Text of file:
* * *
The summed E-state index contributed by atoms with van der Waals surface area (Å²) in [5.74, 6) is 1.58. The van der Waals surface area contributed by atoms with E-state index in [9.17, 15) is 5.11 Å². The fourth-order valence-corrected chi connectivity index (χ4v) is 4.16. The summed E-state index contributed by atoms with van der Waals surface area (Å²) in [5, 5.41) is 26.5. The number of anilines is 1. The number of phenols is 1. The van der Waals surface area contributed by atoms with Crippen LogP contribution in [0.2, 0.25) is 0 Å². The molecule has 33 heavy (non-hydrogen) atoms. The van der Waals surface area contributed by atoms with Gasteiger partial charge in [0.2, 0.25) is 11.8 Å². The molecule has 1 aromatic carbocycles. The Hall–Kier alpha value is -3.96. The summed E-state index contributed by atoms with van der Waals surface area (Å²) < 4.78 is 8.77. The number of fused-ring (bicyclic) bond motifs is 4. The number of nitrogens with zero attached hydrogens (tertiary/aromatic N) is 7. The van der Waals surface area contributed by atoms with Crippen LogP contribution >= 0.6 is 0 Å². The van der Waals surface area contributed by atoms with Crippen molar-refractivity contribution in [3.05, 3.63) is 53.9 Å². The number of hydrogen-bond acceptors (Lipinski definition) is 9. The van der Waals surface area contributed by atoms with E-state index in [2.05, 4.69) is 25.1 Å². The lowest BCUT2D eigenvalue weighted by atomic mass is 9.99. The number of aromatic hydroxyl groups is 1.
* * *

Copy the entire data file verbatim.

The summed E-state index contributed by atoms with van der Waals surface area (Å²) in [5.74, 6) is 1.58. The van der Waals surface area contributed by atoms with E-state index in [9.17, 15) is 5.11 Å². The fourth-order valence-corrected chi connectivity index (χ4v) is 4.16. The summed E-state index contributed by atoms with van der Waals surface area (Å²) in [5, 5.41) is 26.5. The number of anilines is 1. The number of phenols is 1. The van der Waals surface area contributed by atoms with Crippen LogP contribution in [0.2, 0.25) is 0 Å². The molecule has 33 heavy (non-hydrogen) atoms. The van der Waals surface area contributed by atoms with Gasteiger partial charge in [0.2, 0.25) is 11.8 Å². The molecule has 1 aromatic carbocycles. The Hall–Kier alpha value is -3.96. The summed E-state index contributed by atoms with van der Waals surface area (Å²) < 4.78 is 8.77. The number of fused-ring (bicyclic) bond motifs is 4. The number of nitrogens with zero attached hydrogens (tertiary/aromatic N) is 7. The van der Waals surface area contributed by atoms with Crippen LogP contribution >= 0.6 is 0 Å². The van der Waals surface area contributed by atoms with Crippen molar-refractivity contribution in [3.05, 3.63) is 53.9 Å². The number of hydrogen-bond acceptors (Lipinski definition) is 9. The van der Waals surface area contributed by atoms with E-state index in [2.05, 4.69) is 25.1 Å². The lowest BCUT2D eigenvalue weighted by atomic mass is 9.99. The number of aromatic hydroxyl groups is 1.